2 govt wings discouraging onion import to protect local farmers
With Indian onion starting to reenter Bangladesh after a six-month export ban, two government wings are up for discouraging the arrival of the tuber to protect local growers from price slumps amidst ongoing harvests.
The agriculture ministry recently requested the commerce ministry to discourage the import of the popular item, consumed as a spice and vegetable.
Meanwhile, the Bangladesh Trade and Tariff Commission (BTTC) suggested imposing regulatory duty of up to 35 per cent to make imports costly, according to a recent report obtained from the commerce ministry.
"We have already requested to discourage imports," said Agriculture Secretary Md Nasiruzzaman over the phone.
The agriculture ministry is also not issuing fresh import permits from its plant quarantine office as part of its strategy to ensure fair prices for farmers, he said.
An importer has to get permits prior to opening letters of credit, according to Md Azhar Ali, director of Plant Quarantine Wing under the Department of Agricultural Extension (DAE).
Current imports are taking place based on permits the ministry had issued earlier to tackle shortages in the domestic market, Nasiruzzaman said.
The recommendations coincide with the arrival of fresh harvests at the markets, which, along with the lifting of the ban, has resulted in a slump in prices, traders said.
India imposed the ban on September 29 last year, causing the prices of the key cooking ingredient to skyrocket to a historic high of Tk 250 per kilogramme (kg) on this side of the border.
Bangladesh imports roughly 10 lakh tonnes of onion a year, mainly from India.
Imports resumed yesterday with over 2,100 tonnes of the bulb crossing through three land ports -- Benapole, Bhomra and Hili.
The majority, 1,938 tonnes, entered through the Bhomra land port in the southwest border district of Satkhira, said customs officials and importers.
"Farmers are harvesting onion and import of onion at this moment will affect them and they will feel discouraged to produce the bulb next season," said Narayan Saha, an onion wholesaler at Shyambazar, one of Dhaka's biggest wholesale markets.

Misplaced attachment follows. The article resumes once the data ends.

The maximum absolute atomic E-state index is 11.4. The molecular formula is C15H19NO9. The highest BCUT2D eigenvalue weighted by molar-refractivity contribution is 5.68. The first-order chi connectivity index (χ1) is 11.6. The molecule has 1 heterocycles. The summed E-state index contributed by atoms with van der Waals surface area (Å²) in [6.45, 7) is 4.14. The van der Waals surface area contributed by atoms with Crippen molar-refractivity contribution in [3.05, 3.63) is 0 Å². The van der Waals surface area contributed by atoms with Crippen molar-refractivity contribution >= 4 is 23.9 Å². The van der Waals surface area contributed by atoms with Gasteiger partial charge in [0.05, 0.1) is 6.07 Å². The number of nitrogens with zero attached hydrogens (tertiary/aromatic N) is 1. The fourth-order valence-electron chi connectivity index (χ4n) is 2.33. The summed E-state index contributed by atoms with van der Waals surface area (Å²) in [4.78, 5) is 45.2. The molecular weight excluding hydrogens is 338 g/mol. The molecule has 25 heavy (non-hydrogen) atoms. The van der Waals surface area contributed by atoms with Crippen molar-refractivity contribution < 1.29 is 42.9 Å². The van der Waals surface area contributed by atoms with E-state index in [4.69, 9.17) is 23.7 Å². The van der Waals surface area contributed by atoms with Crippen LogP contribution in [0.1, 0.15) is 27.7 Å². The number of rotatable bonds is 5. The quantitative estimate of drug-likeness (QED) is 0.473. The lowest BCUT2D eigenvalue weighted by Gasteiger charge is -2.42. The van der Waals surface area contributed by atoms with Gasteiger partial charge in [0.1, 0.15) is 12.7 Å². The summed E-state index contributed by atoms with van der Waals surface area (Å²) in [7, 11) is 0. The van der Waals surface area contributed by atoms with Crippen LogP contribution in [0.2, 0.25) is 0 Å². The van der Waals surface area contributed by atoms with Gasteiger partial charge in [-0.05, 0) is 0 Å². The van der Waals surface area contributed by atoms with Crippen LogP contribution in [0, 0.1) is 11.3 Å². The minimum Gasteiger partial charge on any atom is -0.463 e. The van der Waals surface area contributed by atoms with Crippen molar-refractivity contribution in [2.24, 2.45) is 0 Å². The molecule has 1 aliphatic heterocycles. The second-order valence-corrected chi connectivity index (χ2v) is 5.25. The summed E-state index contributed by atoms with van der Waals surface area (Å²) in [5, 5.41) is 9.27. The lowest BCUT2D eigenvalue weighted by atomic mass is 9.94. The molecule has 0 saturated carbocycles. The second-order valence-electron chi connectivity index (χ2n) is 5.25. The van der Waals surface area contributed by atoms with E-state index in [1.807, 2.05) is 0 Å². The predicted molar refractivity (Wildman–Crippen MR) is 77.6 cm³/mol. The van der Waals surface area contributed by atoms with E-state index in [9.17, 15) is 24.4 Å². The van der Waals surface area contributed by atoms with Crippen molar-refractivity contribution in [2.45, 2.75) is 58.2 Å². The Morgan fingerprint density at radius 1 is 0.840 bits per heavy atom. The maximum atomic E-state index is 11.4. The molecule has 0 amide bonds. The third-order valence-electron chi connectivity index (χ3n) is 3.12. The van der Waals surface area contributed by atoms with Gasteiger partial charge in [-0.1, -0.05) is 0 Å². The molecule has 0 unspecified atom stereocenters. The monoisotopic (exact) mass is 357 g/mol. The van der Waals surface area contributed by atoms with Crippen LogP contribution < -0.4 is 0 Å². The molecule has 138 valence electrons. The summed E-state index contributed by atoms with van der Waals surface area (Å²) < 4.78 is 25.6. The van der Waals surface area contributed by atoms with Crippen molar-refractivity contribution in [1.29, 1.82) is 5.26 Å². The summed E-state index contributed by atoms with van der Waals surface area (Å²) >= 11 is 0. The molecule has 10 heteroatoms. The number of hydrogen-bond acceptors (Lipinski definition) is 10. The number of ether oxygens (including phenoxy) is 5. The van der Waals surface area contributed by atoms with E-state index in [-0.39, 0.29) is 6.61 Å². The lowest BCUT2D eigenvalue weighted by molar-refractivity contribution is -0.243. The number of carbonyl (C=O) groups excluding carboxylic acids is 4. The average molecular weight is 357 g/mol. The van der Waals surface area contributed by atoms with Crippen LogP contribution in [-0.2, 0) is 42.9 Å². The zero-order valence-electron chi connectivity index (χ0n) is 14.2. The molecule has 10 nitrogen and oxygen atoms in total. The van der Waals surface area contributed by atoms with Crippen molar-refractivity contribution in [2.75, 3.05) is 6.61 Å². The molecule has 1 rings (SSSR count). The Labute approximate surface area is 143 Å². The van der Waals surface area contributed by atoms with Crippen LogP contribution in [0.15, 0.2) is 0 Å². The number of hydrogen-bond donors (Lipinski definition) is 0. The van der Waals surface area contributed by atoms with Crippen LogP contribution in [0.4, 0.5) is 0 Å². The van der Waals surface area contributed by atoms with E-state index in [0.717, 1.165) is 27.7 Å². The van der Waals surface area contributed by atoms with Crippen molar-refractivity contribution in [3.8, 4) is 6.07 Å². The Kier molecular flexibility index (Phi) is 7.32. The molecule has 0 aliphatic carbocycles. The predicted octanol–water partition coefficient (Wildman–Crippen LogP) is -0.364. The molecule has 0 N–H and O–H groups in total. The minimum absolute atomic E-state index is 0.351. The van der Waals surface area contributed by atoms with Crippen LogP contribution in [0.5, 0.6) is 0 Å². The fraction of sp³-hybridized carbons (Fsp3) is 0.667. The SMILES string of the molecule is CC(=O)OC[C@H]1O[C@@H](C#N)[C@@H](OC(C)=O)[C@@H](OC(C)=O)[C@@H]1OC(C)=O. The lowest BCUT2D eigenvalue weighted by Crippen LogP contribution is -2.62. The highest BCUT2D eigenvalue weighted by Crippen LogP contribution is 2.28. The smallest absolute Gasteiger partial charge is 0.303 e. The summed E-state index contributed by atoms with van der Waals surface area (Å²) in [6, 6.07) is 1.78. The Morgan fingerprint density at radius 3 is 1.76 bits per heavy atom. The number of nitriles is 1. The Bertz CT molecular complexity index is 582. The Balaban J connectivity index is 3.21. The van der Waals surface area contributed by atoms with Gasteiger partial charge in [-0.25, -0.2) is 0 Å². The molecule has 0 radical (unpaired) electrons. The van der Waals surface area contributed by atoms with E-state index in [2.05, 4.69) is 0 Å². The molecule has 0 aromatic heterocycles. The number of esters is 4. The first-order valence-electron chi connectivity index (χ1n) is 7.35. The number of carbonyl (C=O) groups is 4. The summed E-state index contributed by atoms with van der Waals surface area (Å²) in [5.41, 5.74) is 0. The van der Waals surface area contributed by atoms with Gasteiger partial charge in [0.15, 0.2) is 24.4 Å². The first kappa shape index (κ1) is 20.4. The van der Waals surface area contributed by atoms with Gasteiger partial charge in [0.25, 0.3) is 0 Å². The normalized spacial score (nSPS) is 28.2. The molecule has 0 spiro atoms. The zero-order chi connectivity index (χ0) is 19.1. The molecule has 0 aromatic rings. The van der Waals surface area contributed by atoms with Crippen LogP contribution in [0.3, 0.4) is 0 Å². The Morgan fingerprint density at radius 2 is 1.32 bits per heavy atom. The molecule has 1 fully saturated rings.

He said production has been good this year and it would reduce import requirement.
Farmers here increased their cultivation area by 15 per cent to 2.37 lakh hectares this season, showed the DAE data.
The agricultural extension office estimated that 23.30 lakh tonnes of onion was produced in the previous season.
The BTTC report said locally produced onion accounts for 70 per cent of the annual demand and producers bag onions during the January-April period. Bulbs harvested in the March-April period can be stored for consumption during the off season.
Prepared to suggest measures to encourage an increase in domestic cultivation, the report estimated that farmers' net production cost this fiscal year to be Tk 12 per kg. Their expectation is Tk 20.
The BTTC, in its report submitted to the commerce ministry, said there were no import tariffs on the key cooking ingredient and imposition of regulatory duty could be considered to protect domestic producers.
"But such duty can be on levied for four months from the February to May period of a year," said the report, suggesting regular monitoring of production, export price and supply to ensure smooth supplies to the market.
Yesterday, retail prices of the locally grown onion stood at Tk 40-Tk 45 per kg in Dhaka, down 47 per cent from Tk 100-Tk 110 per kg a month earlier, according to data from the Trading Corporation of Bangladesh (TCB).
Prices of imported bulbs, mostly from Myanmar, dropped 41 per cent to Tk 40-Tk 60 per kg yesterday from Tk 70-Tk 100 a month earlier, showed the data.